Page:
BATTLE OF THE SITES
A melodrama by Ian Warden inspired by the battle over choosing the Site for the National Capital. Commissioned by St John’s Schoolhouse Museum Board of Management, and produced by the Queanbeyan Players.
THE BATTLE OF THE SITES was an initiative of St John's Schoolhouse Museum in Canberra, as part of the city’s Centenary celebrations in 2013. With meticulous in-depth research, it was written by one of Canberra’s best-loved literary identities - the essayist and satirist, Ian Warden.
Using extracts from actual historic texts, the play explores the vehement disputes surrounding the choosing of the site for the National Capital, culminating in Lady Denman’s triumphant declaration of the city’s name on 12 March 1913.
This DVD is a record of the play (filmed with three cameras), as produced by the Queanbeyan Players, and performed live inside the historic St John’s Church.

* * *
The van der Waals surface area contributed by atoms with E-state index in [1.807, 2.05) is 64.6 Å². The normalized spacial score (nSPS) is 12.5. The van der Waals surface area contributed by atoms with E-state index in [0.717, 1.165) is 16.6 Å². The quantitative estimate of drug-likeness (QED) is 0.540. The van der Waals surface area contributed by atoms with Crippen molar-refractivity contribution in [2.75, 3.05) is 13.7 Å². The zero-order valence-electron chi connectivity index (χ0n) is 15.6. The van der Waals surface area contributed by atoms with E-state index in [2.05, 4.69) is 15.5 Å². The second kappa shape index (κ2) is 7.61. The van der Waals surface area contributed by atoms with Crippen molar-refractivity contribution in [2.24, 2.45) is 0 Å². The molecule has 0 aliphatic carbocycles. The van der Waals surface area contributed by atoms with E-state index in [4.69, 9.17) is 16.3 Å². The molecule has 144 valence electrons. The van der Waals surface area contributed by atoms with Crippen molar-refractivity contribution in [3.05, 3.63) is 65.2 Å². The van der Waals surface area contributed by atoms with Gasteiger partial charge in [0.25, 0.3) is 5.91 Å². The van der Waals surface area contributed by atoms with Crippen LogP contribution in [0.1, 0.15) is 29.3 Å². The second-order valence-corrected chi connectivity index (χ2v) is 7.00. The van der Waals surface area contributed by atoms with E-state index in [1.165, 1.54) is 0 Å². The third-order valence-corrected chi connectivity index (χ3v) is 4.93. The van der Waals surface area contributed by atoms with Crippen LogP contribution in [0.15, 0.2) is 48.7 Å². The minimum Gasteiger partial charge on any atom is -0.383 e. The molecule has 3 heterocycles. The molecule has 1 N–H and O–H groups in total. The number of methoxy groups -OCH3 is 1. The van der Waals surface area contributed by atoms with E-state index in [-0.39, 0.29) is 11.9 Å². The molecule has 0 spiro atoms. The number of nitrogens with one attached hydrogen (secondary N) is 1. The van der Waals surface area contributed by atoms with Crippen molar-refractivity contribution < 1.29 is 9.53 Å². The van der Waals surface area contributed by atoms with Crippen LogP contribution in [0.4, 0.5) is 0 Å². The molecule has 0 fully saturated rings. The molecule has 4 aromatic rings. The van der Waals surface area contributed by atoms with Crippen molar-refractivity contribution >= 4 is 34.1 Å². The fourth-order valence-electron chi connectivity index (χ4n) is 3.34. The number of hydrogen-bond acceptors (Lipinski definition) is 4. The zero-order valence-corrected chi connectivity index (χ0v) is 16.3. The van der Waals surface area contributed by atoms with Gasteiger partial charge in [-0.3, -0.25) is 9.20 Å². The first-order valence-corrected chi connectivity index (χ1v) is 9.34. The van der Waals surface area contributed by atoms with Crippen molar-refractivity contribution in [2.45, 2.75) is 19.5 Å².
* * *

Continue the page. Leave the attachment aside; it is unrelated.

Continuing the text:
Canberra was far from the original choice as the national capital. Rivalry between Sydney and Melbourne meant that the capital needed to be somewhere in between, but there were many options – Dalgety and Wagga Wagga among them - all eagerly promoted by their supporters whilst denigrating rival bids.
Intricate political games played a major part in the decision to select the site of Canberra as the young nation’s capital but so did the prevalent social philosophy that Ian Warden calls “environmental determinism”: the belief that a cool, but “not Siberian”, climate would enable men to think more clearly and would stimulate a healthy life-style for our nation’s leaders.
With Georgia Pike as the narrator and as Lady Denman
Performed at St John's Anglican Church, Canberra, by the Queanbeyan Players,
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